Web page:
Beyond Orientalism there is one other theme which can pose challenges in the classroom: political Islam. Kazemzadeh’s (1998) observations regarding how to teach the subject remain relevant. A lack of consensus on how best to teach political Islam means that it can be understood in three different ways: (1) whether it is a political threat; (2) whether it can be compared to other religious phenomena; or (3) if it can be analysed through other political science methods, e.g. class analysis. If a teacher disregards the lack of consensus and bases lectures and classes around the educator’s preferred paradigm this could make it easier to teach, but it would prevent students from seeing that differences exist. The other way would be to teach around the different paradigms; but this might have the effect of saying to students that all explanations are equally valid.

What makes teaching more effective and results in improved learning outcomes?

In the 1980s Radwan (1987) reported that politics teaching in the region meant distance between teacher and students; class sizes were so large as to limit individual contact while a culture of deference discouraged students from critically engaging with what the teacher said.

This form of passive learning stands in contrast to current ideas. Today teacher training and guidance promotes ‘student-centred learning’. Borrowing from Bloom’s taxonomy of learning, it is a journey. The environment required for such learning entails more engagement and one-on-one interaction between teacher and student, whether through more contact hours, through greater use of smaller and more participatory classes and through office hours.

However, there are trade-offs as well. Simulations take time, leading to pressure on other teachers and classes owing to limited resources (e.g. several classrooms to mimic separate groups). Less time may be available to study other aspects of the region’s politics. It may be difficult to grade when work is being done collaboratively or unevenly and without clear learning outcomes. Also, the simulation may lead to oversimplification of particular issues and inappropriate student responses. At least one educator factored this in; Sasley (2010) built failure as a possible outcome in her simulation of peace negotiations, which may make the process both feel more realistic as well as provide a distinct learning experience for those taking part.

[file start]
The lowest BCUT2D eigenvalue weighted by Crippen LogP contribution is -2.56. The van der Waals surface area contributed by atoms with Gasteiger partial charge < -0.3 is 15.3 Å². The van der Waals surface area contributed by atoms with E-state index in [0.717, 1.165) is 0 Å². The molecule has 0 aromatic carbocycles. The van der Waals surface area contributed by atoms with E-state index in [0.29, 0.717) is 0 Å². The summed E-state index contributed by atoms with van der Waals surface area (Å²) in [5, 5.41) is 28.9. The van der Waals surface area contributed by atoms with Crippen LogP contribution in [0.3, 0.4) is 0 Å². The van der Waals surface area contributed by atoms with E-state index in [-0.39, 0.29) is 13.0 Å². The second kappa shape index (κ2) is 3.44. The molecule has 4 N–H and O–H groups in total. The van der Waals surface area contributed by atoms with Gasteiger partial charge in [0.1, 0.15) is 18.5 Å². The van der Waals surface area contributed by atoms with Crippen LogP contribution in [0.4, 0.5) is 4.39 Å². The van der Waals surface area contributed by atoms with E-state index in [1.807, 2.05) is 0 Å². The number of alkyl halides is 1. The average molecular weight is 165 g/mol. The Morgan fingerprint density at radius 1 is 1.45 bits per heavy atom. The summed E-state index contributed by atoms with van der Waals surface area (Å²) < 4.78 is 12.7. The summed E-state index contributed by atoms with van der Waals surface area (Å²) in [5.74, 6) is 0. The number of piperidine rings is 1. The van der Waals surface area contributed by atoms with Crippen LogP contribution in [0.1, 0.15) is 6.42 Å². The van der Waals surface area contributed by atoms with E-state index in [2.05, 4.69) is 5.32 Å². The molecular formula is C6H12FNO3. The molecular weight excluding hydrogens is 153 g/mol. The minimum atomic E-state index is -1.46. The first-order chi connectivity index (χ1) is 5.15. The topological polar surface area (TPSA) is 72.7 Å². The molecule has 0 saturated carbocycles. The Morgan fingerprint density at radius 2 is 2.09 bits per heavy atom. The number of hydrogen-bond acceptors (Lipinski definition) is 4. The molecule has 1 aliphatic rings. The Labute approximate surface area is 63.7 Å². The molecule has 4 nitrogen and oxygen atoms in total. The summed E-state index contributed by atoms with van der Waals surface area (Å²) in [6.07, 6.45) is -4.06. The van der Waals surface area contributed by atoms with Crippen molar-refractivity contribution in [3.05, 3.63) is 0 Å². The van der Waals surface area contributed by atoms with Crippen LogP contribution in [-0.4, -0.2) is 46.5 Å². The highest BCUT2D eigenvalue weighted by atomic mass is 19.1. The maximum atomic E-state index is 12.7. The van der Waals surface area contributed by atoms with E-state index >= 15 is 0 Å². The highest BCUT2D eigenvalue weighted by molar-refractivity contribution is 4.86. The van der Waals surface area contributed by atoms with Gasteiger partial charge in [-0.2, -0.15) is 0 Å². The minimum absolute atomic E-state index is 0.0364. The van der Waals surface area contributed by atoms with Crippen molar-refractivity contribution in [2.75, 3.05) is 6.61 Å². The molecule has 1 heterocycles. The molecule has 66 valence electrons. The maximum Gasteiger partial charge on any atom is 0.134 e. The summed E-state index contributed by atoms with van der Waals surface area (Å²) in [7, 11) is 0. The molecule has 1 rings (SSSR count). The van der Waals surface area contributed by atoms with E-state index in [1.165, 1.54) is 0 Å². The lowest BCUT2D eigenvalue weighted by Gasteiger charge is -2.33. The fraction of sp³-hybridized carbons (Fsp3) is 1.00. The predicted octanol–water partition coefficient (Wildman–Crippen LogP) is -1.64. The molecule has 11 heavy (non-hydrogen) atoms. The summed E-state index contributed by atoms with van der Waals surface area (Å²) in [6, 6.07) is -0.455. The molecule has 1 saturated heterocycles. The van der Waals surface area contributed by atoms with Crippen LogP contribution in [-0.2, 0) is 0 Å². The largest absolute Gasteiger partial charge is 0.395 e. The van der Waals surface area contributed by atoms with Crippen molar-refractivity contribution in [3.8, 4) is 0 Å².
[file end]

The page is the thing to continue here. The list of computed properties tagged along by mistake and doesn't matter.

It is not my intention to offer either a definitive set of conclusions or recommendations. Rather my aim is to introduce the topic of teaching and learning politics of and in the Middle East. To that end I have considered some – not all – of the questions we posed for this session of the workshop, offering some insights into how university teachers – myself and others – have approached the matter.

Central to all these questions posed is the importance of establishing a constructive environment in which students can develop both their understanding and critical skills about the discipline generally and the area studies of politics and IR in the Middle East in particular. As learners engage with material in different ways, it is necessary for teachers to provide information, forms of contact and engagement in different ways to accommodate them.

There is no one way to provide this, but as educators we need to be reflective and consider what our teaching objectives and goals are and how best to realise them. This should be at the forefront of our minds when designing our courses and the types of learning activities we will use.

Guy Burton is Assistant Professor at the Faculty of Social Sciences, University of Nottingham, Malaysia Campus (UNMC). He teaches courses on Global Political Economy and International Development, International Organisations and the Politics and International Relations of the Middle East.

Other memos from the workshop


  • Burgos, Russell. 2008. Teaching the Iraq War. PS: Political Science and Politics, 41(1): 173-178.
  • Dunn, Joe. (2002) Teaching Islamic and Middle East Politics: The Model Arab League as a Learning Venue. Journal of Political Science, 30: 121-129.
  • Hudson, Michael. 2001. The Middle East. PS: Political Science and Politics, 34(4): 801-804.
  • Iskander, Adel. 2013. Teaching the Arab Uprisings: Between Media Maelstrom and Pedantic Pedagogy. PS: Political Science and Politics, 46(2): 244-247.
  • Kazemzadeh , Masoud. 1998. Teaching the Politics of Islamic Fundamentalism. PS: Political Science and Politics, 31(1): 52-59.
  • Kirschner, Shanna. 2012. Teaching the Middle East: Pedagogy in a Charged Classroom. PS: Political Science and Politics, 45(4): 753-758.
  • Medani, Khalid Mustafa. 2013. Teaching the “New Middle East”: Beyond Authoritarianism. PS: Political Science and Politics, 46(2): 222-224.
  • Moore, Pete. 2013. The Bread Revolutions of 2011: Teaching Political Economies of the Middle East. PS: Political Science and Politics, 46(2):225-229.
  • Radwan, Ann. 1987. Research and Teaching in the Middle East. Annals of the American Academy of Political and Social Science, 491: 126-133,
  • Raymond, Chad and Sorenson, Kerstin. 2008. The Use of a Middle East Crisis Simulation in an International Relations Course. PS: Political Science and Politics, 41(1): 179-182.
  • Sasley, Brent. 2010. Teaching Students How to Fail: Simulations as Tools of Explanation. International Studies Perspectives, 11: 61-74.
  • Tetrault, Mary Ann. 1996. Deconstructing the Other: Teaching the Politics of the Middle East. PS: Political Science and Politics, 29(4): 696-700.